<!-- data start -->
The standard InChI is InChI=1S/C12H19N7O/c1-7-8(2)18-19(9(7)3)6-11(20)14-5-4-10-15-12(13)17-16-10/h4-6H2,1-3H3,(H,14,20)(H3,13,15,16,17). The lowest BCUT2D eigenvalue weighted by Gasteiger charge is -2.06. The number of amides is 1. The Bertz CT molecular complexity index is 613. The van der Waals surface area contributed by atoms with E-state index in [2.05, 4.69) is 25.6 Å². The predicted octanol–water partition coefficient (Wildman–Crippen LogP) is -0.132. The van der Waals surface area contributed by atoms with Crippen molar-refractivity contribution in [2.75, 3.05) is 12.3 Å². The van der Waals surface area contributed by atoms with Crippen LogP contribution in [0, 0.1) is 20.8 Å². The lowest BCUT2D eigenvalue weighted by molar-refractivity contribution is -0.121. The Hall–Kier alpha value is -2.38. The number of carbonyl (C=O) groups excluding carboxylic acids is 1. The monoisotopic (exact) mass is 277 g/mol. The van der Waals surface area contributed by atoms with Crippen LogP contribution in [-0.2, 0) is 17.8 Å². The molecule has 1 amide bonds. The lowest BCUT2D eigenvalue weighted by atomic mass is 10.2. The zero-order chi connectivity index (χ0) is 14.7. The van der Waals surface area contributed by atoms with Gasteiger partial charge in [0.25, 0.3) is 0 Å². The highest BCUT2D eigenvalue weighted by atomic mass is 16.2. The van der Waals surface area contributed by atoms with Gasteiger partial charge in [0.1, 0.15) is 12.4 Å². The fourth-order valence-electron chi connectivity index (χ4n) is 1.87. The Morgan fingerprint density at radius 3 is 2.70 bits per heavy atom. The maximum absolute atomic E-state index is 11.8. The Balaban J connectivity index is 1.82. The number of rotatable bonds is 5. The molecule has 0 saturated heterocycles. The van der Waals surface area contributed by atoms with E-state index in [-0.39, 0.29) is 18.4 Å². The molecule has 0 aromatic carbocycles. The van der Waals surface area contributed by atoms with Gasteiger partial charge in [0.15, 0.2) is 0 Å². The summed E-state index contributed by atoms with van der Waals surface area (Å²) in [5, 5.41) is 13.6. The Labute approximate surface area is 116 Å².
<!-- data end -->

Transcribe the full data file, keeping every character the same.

The standard InChI is InChI=1S/C12H19N7O/c1-7-8(2)18-19(9(7)3)6-11(20)14-5-4-10-15-12(13)17-16-10/h4-6H2,1-3H3,(H,14,20)(H3,13,15,16,17). The lowest BCUT2D eigenvalue weighted by Gasteiger charge is -2.06. The number of amides is 1. The Bertz CT molecular complexity index is 613. The van der Waals surface area contributed by atoms with E-state index in [2.05, 4.69) is 25.6 Å². The predicted octanol–water partition coefficient (Wildman–Crippen LogP) is -0.132. The van der Waals surface area contributed by atoms with Crippen molar-refractivity contribution in [2.75, 3.05) is 12.3 Å². The van der Waals surface area contributed by atoms with Crippen LogP contribution in [0, 0.1) is 20.8 Å². The lowest BCUT2D eigenvalue weighted by molar-refractivity contribution is -0.121. The Hall–Kier alpha value is -2.38. The number of carbonyl (C=O) groups excluding carboxylic acids is 1. The monoisotopic (exact) mass is 277 g/mol. The van der Waals surface area contributed by atoms with Crippen LogP contribution in [-0.2, 0) is 17.8 Å². The molecule has 1 amide bonds. The lowest BCUT2D eigenvalue weighted by atomic mass is 10.2. The zero-order chi connectivity index (χ0) is 14.7. The van der Waals surface area contributed by atoms with Gasteiger partial charge in [0.25, 0.3) is 0 Å². The highest BCUT2D eigenvalue weighted by atomic mass is 16.2. The van der Waals surface area contributed by atoms with Gasteiger partial charge in [0.1, 0.15) is 12.4 Å². The fourth-order valence-electron chi connectivity index (χ4n) is 1.87. The Morgan fingerprint density at radius 3 is 2.70 bits per heavy atom. The maximum absolute atomic E-state index is 11.8. The Balaban J connectivity index is 1.82. The number of rotatable bonds is 5. The molecule has 0 saturated heterocycles. The van der Waals surface area contributed by atoms with E-state index in [-0.39, 0.29) is 18.4 Å². The molecule has 0 aromatic carbocycles. The van der Waals surface area contributed by atoms with Gasteiger partial charge in [0.15, 0.2) is 0 Å². The summed E-state index contributed by atoms with van der Waals surface area (Å²) in [5, 5.41) is 13.6. The Labute approximate surface area is 116 Å².